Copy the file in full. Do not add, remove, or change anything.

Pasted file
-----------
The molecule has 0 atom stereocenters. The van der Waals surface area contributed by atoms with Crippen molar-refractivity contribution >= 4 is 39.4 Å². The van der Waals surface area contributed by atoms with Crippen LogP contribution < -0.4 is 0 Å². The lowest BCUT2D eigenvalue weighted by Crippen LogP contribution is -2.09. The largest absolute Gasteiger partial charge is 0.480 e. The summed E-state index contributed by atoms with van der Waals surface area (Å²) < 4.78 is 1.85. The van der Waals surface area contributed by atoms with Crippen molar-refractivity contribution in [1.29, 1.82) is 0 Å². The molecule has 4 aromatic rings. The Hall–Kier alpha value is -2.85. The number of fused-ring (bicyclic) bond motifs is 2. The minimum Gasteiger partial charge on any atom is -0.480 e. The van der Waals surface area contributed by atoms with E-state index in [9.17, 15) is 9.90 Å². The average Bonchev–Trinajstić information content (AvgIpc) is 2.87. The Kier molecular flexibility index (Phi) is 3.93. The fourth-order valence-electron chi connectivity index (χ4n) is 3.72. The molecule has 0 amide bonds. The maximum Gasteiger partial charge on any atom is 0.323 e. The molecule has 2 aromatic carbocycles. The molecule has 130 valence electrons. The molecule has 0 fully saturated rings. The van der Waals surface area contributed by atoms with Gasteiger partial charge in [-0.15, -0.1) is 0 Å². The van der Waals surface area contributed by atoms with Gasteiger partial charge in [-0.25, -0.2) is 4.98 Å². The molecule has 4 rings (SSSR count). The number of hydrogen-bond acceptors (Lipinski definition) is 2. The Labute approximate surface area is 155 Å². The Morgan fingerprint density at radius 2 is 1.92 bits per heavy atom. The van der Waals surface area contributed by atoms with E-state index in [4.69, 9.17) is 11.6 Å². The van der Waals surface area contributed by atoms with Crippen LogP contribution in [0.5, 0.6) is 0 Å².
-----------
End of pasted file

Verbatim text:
The molecule has 0 atom stereocenters. The van der Waals surface area contributed by atoms with Crippen molar-refractivity contribution >= 4 is 39.4 Å². The van der Waals surface area contributed by atoms with Crippen LogP contribution < -0.4 is 0 Å². The lowest BCUT2D eigenvalue weighted by Crippen LogP contribution is -2.09. The largest absolute Gasteiger partial charge is 0.480 e. The summed E-state index contributed by atoms with van der Waals surface area (Å²) < 4.78 is 1.85. The van der Waals surface area contributed by atoms with Crippen molar-refractivity contribution in [1.29, 1.82) is 0 Å². The molecule has 4 aromatic rings. The Hall–Kier alpha value is -2.85. The number of fused-ring (bicyclic) bond motifs is 2. The minimum Gasteiger partial charge on any atom is -0.480 e. The van der Waals surface area contributed by atoms with E-state index in [9.17, 15) is 9.90 Å². The average Bonchev–Trinajstić information content (AvgIpc) is 2.87. The Kier molecular flexibility index (Phi) is 3.93. The fourth-order valence-electron chi connectivity index (χ4n) is 3.72. The molecule has 0 amide bonds. The maximum Gasteiger partial charge on any atom is 0.323 e. The molecule has 2 aromatic carbocycles. The molecule has 130 valence electrons. The molecule has 0 fully saturated rings. The van der Waals surface area contributed by atoms with Gasteiger partial charge in [-0.15, -0.1) is 0 Å². The van der Waals surface area contributed by atoms with Gasteiger partial charge in [-0.25, -0.2) is 4.98 Å². The molecule has 4 rings (SSSR count). The number of hydrogen-bond acceptors (Lipinski definition) is 2. The Labute approximate surface area is 155 Å². The Morgan fingerprint density at radius 2 is 1.92 bits per heavy atom. The van der Waals surface area contributed by atoms with E-state index in [4.69, 9.17) is 11.6 Å². The van der Waals surface area contributed by atoms with Crippen LogP contribution in [0.5, 0.6) is 0 Å².